Bernstein convinced me that Hastings was a much better man than Burke and O�Brien painted him; there's an essay about the nostalgic imperialism of the new conservative crowd in the New Statesman that bears quoting on this point. It is by Maria Misra, and it conflates, without ironic intention, I think, the programs of Hastings and Burke:

"It would be anachronistic to identify these tolerant 18th-century attitudes to race and culture with those of modern liberal opinion. Hastings and his colleagues were certainly not bien-pensant radicals. Colour prejudice was common, not just among the British. Many Indians, then as now, favoured the "wheaten" complexion (the Indian word for caste is varna, meaning "colour").

But what made Hastings and his peers different from the pith-helmeted empire-builders of the Raj lay in their adherence to a kind of Burkean conservatism, which, with its concern for tradition, its respect for the authority of custom and practice, and hostility to the new, nurtured a kind of 18th-century cultural relativism. As Hastings himself observed: "Bengal is already a great nation and has no need of the supposedly superior wisdom of the English." It may dismay modern liberals, but this tolerant era was to be swept aside by their early Victorian avatars, the utilitarians.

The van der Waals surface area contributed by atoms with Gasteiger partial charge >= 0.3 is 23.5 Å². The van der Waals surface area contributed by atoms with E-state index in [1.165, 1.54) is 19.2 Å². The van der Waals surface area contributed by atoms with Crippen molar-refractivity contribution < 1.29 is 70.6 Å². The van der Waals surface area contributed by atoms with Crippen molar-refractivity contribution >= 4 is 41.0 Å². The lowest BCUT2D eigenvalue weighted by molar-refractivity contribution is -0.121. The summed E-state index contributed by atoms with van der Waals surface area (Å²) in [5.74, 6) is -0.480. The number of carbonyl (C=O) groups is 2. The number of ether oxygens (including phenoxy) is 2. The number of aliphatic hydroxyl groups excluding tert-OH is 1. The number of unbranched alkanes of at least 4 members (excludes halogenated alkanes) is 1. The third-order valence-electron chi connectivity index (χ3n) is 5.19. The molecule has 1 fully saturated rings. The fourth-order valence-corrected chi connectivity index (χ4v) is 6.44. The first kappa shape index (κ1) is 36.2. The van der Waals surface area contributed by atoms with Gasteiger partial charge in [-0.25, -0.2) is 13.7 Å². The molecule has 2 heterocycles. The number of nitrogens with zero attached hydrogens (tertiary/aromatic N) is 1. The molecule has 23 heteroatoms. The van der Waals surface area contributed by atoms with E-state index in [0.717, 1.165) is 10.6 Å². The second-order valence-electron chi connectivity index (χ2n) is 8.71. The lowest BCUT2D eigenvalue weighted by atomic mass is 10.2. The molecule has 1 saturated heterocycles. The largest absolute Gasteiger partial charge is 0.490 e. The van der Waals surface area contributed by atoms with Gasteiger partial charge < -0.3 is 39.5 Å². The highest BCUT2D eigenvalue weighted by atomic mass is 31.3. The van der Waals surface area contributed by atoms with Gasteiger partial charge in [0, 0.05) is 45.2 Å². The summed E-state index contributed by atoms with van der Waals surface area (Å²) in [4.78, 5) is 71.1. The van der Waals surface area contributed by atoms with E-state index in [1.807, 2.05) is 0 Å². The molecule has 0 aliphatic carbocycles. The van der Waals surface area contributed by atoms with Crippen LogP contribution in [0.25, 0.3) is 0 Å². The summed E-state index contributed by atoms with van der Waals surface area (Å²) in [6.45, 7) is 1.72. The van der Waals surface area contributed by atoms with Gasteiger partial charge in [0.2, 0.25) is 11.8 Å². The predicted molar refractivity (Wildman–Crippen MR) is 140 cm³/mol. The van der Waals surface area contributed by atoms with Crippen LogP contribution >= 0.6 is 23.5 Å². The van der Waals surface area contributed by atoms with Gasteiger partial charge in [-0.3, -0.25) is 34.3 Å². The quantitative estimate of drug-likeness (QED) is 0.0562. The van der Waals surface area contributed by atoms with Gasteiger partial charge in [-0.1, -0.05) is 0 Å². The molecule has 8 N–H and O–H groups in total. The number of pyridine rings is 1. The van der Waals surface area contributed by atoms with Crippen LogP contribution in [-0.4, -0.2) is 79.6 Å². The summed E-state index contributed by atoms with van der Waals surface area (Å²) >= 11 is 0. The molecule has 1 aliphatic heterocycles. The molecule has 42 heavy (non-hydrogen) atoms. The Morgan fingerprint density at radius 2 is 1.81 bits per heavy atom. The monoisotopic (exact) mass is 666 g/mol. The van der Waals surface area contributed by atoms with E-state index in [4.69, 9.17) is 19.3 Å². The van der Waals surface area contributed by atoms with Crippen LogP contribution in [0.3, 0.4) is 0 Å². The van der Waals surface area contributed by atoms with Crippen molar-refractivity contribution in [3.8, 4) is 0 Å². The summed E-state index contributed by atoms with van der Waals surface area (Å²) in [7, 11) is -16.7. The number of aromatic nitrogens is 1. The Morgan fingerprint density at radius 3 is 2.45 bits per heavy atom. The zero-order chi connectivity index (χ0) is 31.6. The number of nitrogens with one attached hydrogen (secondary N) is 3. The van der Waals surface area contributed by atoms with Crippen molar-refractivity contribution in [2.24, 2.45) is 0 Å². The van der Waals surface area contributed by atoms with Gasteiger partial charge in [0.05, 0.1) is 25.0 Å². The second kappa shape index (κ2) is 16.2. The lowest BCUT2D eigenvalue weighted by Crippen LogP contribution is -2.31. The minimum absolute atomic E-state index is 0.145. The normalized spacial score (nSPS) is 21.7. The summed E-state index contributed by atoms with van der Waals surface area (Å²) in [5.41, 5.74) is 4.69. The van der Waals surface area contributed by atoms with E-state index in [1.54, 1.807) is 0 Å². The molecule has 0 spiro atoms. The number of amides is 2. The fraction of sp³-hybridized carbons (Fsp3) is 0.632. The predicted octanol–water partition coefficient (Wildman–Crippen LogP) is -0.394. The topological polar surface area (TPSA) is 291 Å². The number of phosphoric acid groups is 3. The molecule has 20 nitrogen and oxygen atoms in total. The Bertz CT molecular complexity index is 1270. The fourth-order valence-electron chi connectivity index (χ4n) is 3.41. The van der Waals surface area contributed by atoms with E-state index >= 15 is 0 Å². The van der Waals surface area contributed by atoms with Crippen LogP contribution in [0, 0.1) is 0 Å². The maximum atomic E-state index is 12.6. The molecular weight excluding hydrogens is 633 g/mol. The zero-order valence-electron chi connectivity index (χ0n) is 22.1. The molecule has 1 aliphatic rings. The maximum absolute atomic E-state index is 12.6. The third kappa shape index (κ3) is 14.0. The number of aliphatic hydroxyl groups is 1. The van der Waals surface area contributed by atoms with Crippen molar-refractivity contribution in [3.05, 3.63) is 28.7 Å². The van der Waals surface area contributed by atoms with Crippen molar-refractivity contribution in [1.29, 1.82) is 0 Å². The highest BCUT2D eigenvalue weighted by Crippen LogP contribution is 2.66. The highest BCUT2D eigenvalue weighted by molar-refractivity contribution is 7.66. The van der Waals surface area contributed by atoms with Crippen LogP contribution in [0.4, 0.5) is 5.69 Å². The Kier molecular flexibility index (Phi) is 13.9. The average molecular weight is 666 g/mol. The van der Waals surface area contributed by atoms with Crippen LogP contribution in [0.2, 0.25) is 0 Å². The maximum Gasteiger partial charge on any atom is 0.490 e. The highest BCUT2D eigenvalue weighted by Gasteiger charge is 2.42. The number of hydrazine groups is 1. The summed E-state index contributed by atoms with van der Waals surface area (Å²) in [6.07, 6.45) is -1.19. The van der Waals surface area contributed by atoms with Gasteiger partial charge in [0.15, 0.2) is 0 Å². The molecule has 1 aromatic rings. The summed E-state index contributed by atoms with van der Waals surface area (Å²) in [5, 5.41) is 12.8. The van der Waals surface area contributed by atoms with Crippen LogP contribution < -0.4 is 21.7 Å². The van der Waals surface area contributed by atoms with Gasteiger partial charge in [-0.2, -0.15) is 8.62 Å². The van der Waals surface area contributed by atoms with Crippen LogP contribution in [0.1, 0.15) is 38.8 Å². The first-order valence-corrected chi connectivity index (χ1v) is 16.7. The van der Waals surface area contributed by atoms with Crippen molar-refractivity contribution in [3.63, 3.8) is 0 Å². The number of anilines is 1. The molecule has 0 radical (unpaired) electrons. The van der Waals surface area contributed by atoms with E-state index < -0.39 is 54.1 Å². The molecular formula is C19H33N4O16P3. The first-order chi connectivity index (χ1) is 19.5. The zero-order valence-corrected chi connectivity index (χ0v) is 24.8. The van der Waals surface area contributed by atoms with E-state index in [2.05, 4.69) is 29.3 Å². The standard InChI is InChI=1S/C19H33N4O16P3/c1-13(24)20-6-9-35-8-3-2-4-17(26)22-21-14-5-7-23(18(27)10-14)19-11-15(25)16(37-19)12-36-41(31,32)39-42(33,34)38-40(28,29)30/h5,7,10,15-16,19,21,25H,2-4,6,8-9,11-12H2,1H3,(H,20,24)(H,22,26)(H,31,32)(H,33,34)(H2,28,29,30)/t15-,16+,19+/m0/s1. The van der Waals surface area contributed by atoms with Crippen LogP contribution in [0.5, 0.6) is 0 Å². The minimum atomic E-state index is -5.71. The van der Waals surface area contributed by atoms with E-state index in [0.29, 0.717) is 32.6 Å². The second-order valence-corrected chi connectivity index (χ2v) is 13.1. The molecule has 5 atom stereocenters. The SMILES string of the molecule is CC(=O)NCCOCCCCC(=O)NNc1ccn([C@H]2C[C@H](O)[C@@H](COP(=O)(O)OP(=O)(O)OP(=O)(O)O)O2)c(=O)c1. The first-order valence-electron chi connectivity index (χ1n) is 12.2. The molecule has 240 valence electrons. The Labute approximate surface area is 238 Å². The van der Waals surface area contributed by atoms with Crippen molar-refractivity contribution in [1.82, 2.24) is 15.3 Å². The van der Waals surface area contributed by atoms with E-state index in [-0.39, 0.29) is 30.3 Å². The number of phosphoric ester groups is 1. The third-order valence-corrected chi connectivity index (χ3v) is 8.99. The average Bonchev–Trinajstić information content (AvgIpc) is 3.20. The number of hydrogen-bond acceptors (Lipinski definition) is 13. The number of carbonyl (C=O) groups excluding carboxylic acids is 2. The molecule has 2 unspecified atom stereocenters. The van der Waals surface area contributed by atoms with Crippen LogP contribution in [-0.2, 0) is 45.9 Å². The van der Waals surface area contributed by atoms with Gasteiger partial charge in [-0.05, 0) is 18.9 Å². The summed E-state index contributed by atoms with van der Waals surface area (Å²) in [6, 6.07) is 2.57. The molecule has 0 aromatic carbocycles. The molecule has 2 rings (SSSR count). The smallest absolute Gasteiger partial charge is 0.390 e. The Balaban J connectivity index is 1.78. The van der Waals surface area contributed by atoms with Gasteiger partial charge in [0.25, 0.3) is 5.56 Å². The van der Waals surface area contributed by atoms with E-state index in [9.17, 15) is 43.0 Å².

For utilitarians, relativism of any kind was anathema. Good government, to them, consisted in the application of universal principles of law. From this universalising liberalism emerged the more extreme examples of Victorian imperial arrogance; 19th-century liberalism may have been liberating at home, but abroad it was a weapon in the armoury of the cultural imperialist. Without the iron-clad confidence of the ideological zealot, the utilitarian James Mill (father of John Stuart Mill), a man who had never set foot in India, could not have written a multi-volume history of the subcontinent, denouncing manners, culture and practices of which he was almost wholly ignorant. Likewise, it was the liberal polemicist and historian Thomas Macaulay who confidently claimed that a single shelf of books in a good European library was worth more than the entire written corpus of India and Arabia put together."